Tuesday, March 3, 2009

Scholarly Integrity in a Rapidly Changing Academic Environment

In April 2008, the Council of Graduate Schools (CGS) released a report announcing the Project for Scholarly Integrity, funded by the U.S. Department of Health and Human Services' Office of Research Integrity. The report, "The Project for Scholarly Integrity in Graduate Education: A Framework for Collaborative Action," described significant concern for three phenomena in recent past and present research activities in higher education: (1) increased instances of research misconduct, (2) commercial and governmental encroachment upon the freedom of academic research, and (3) increased responsibility or expectations for reseachers in a global academic community. These developments occur, nonetheless, while researchers, especially in the medical and scientific communities, continue to have high public confidence.
Among the more compelling factors reported by the CGS that influence the present climate was its juxtaposition of the "ever-contracting 'half-life' of knowledge" with the increase in "average age of first tenure appointments and ... average time spent in postdoctoral appointments." (p. 6). Faculty on tenure track may more frequently experience pressures that quantity takes precedence over quality in tenure decisions. Furthermore, the report suggested that the shear rate of research, competition for funding, and "unprecedented opportuntities for ... broad public benefit" have pressured researchers to reach conclusive findings and seek prompt publication at the expense of traditional scientific replication or self-regulation (p. 7).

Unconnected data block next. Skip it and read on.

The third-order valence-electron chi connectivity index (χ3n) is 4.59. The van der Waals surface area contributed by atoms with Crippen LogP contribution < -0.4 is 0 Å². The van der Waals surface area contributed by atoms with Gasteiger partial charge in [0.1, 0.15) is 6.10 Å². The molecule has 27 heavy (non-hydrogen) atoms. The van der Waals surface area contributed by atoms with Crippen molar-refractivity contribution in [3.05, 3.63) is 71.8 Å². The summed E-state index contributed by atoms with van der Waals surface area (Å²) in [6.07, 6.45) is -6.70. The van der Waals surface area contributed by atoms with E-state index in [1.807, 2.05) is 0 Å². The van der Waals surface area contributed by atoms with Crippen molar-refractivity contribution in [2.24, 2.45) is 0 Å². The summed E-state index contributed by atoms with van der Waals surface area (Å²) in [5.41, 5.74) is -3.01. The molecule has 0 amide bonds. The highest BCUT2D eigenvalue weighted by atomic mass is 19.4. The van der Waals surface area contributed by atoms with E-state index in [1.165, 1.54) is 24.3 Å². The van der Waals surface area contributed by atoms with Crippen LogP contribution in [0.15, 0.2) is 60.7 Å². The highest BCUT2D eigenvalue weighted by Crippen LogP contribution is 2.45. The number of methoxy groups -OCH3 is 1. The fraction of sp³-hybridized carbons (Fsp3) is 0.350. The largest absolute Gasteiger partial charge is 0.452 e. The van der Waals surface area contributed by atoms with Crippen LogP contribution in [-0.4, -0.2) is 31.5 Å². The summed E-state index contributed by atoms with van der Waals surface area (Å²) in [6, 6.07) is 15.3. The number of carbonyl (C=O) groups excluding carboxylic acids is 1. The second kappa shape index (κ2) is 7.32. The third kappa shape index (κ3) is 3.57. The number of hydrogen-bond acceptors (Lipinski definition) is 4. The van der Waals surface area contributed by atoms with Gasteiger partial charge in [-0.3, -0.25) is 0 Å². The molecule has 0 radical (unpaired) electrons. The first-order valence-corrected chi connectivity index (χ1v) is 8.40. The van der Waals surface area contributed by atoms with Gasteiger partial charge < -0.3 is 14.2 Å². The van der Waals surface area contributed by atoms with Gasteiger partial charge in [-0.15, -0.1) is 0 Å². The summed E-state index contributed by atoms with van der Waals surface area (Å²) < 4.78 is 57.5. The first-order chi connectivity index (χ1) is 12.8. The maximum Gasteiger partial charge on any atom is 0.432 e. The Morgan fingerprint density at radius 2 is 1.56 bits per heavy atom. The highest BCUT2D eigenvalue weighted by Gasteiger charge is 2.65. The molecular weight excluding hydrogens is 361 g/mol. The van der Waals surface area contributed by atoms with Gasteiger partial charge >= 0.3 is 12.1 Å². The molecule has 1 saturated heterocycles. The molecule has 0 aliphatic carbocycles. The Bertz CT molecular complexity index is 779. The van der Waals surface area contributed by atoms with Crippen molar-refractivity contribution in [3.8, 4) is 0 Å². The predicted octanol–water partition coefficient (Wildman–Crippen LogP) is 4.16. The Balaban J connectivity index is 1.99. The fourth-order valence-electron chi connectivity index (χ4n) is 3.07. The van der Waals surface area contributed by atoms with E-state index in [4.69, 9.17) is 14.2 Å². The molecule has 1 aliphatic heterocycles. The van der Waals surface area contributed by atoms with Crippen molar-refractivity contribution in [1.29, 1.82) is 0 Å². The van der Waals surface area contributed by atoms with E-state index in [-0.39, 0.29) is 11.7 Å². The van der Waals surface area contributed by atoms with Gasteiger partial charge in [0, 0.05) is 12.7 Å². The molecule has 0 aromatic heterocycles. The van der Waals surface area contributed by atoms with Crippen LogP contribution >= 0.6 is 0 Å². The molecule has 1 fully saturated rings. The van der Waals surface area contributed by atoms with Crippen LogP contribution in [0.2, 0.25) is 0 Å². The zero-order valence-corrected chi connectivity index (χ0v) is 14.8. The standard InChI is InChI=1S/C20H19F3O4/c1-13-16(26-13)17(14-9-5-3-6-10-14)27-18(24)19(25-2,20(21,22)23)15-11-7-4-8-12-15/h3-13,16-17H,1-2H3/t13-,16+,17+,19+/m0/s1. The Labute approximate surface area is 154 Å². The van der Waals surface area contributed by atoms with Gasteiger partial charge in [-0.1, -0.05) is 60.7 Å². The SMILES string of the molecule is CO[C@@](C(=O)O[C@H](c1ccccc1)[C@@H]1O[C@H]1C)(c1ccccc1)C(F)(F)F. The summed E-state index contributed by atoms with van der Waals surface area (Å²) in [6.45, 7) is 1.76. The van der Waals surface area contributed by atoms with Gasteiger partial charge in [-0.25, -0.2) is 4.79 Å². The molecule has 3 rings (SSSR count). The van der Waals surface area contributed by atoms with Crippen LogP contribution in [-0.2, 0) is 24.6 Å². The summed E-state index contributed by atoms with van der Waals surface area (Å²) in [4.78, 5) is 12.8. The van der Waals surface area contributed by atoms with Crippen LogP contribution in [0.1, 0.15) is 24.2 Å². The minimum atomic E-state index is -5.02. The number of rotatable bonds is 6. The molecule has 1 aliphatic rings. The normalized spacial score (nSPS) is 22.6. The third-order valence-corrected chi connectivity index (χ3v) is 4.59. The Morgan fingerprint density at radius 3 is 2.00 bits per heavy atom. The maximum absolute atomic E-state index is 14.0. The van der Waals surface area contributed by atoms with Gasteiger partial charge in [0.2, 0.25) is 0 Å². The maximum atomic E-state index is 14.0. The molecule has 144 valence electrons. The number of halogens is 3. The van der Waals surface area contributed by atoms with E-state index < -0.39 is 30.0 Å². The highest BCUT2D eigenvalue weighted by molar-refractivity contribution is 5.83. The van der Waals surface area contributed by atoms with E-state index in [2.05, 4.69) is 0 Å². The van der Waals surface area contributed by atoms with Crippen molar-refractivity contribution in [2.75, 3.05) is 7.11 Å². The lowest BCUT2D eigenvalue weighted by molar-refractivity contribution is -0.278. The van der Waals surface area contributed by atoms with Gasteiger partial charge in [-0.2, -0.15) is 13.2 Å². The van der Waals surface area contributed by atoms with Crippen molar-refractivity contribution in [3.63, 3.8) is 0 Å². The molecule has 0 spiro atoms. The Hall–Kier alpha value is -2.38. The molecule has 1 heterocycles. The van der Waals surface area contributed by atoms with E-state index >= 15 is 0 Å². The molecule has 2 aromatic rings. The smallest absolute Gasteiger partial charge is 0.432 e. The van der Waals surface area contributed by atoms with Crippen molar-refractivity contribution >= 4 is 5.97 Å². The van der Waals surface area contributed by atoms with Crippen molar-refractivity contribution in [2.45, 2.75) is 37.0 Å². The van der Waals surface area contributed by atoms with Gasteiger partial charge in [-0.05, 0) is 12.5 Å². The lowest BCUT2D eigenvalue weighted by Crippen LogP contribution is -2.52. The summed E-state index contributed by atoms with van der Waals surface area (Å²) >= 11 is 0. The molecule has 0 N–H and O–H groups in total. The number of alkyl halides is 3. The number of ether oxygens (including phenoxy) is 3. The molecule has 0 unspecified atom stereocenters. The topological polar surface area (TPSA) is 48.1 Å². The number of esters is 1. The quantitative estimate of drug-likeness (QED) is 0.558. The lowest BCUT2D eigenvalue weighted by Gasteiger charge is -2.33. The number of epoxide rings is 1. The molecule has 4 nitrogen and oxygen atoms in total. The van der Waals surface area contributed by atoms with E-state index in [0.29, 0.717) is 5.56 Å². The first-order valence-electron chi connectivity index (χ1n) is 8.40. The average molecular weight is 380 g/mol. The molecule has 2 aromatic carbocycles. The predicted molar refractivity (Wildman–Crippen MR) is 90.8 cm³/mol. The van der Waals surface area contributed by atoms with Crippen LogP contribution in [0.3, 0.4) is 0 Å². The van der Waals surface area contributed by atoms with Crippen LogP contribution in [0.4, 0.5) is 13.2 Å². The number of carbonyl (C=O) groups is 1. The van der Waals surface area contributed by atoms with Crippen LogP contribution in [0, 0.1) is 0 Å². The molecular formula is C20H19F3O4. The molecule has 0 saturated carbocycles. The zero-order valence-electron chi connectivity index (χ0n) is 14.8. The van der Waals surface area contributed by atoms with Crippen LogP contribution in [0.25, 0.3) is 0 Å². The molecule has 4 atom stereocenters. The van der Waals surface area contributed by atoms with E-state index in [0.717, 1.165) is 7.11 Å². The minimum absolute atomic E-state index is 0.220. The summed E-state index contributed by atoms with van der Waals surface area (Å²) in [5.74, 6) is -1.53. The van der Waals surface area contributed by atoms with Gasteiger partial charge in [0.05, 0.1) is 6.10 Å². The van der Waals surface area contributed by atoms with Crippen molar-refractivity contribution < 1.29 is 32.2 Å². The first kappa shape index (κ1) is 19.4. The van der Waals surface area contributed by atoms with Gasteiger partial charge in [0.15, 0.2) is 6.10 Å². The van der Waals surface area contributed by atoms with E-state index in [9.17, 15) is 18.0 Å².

While the CGS report emphasized these developments primarily in the context of the health, natural, and engineering sciences, it did not excuse other disciplines from these concerns, recommending the importance of including the social sciences and humanities in the dialogue to reach systemic solutions.
Some unique social and economic benefits may only arise from interdisciplianry collaborations among such diverse disciplines as law, education, psychology, information technology, and communications. Ultimately, all researchers may be impacted by these phenomena and may wish to monitor the activities and outcomes of the CGS Project for Scholarly Integrity.
For more information: http://www.scholarlyintegrity.org/
Council of Graduate Schools, The Project for Scholarly Integrity in Graduate Education: A Framework for Collaborative Action (Apr. 28, 2008), available at

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